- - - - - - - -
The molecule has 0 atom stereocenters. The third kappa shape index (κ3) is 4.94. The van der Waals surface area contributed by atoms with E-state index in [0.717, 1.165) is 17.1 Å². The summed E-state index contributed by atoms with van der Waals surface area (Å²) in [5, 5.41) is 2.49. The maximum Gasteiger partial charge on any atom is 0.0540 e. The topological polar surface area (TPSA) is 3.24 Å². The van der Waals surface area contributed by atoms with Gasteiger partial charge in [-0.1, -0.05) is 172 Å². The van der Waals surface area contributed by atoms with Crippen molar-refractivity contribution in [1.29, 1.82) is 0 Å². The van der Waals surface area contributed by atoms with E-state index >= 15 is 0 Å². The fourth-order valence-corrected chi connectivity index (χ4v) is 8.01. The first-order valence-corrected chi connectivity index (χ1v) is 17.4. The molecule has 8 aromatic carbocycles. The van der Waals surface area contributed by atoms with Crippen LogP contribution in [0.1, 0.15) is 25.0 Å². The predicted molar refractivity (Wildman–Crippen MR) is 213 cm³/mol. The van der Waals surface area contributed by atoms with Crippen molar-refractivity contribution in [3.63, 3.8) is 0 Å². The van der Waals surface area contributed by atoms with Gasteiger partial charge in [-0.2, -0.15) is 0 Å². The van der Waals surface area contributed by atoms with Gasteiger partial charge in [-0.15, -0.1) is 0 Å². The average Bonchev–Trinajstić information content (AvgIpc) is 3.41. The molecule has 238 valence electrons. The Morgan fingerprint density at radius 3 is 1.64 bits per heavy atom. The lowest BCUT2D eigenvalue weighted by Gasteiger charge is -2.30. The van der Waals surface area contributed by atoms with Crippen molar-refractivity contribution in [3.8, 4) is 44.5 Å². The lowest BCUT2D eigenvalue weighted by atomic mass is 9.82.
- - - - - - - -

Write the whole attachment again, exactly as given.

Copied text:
The molecule has 0 atom stereocenters. The third kappa shape index (κ3) is 4.94. The van der Waals surface area contributed by atoms with E-state index in [0.717, 1.165) is 17.1 Å². The summed E-state index contributed by atoms with van der Waals surface area (Å²) in [5, 5.41) is 2.49. The maximum Gasteiger partial charge on any atom is 0.0540 e. The topological polar surface area (TPSA) is 3.24 Å². The van der Waals surface area contributed by atoms with Gasteiger partial charge in [-0.1, -0.05) is 172 Å². The van der Waals surface area contributed by atoms with Crippen molar-refractivity contribution in [1.29, 1.82) is 0 Å². The van der Waals surface area contributed by atoms with E-state index >= 15 is 0 Å². The fourth-order valence-corrected chi connectivity index (χ4v) is 8.01. The first-order valence-corrected chi connectivity index (χ1v) is 17.4. The molecule has 8 aromatic carbocycles. The van der Waals surface area contributed by atoms with Crippen LogP contribution in [0.1, 0.15) is 25.0 Å². The predicted molar refractivity (Wildman–Crippen MR) is 213 cm³/mol. The van der Waals surface area contributed by atoms with Crippen molar-refractivity contribution in [3.63, 3.8) is 0 Å². The van der Waals surface area contributed by atoms with Gasteiger partial charge in [-0.2, -0.15) is 0 Å². The van der Waals surface area contributed by atoms with Gasteiger partial charge in [-0.15, -0.1) is 0 Å². The average Bonchev–Trinajstić information content (AvgIpc) is 3.41. The molecule has 238 valence electrons. The Morgan fingerprint density at radius 3 is 1.64 bits per heavy atom. The lowest BCUT2D eigenvalue weighted by Gasteiger charge is -2.30. The van der Waals surface area contributed by atoms with Crippen molar-refractivity contribution in [3.8, 4) is 44.5 Å². The lowest BCUT2D eigenvalue weighted by atomic mass is 9.82.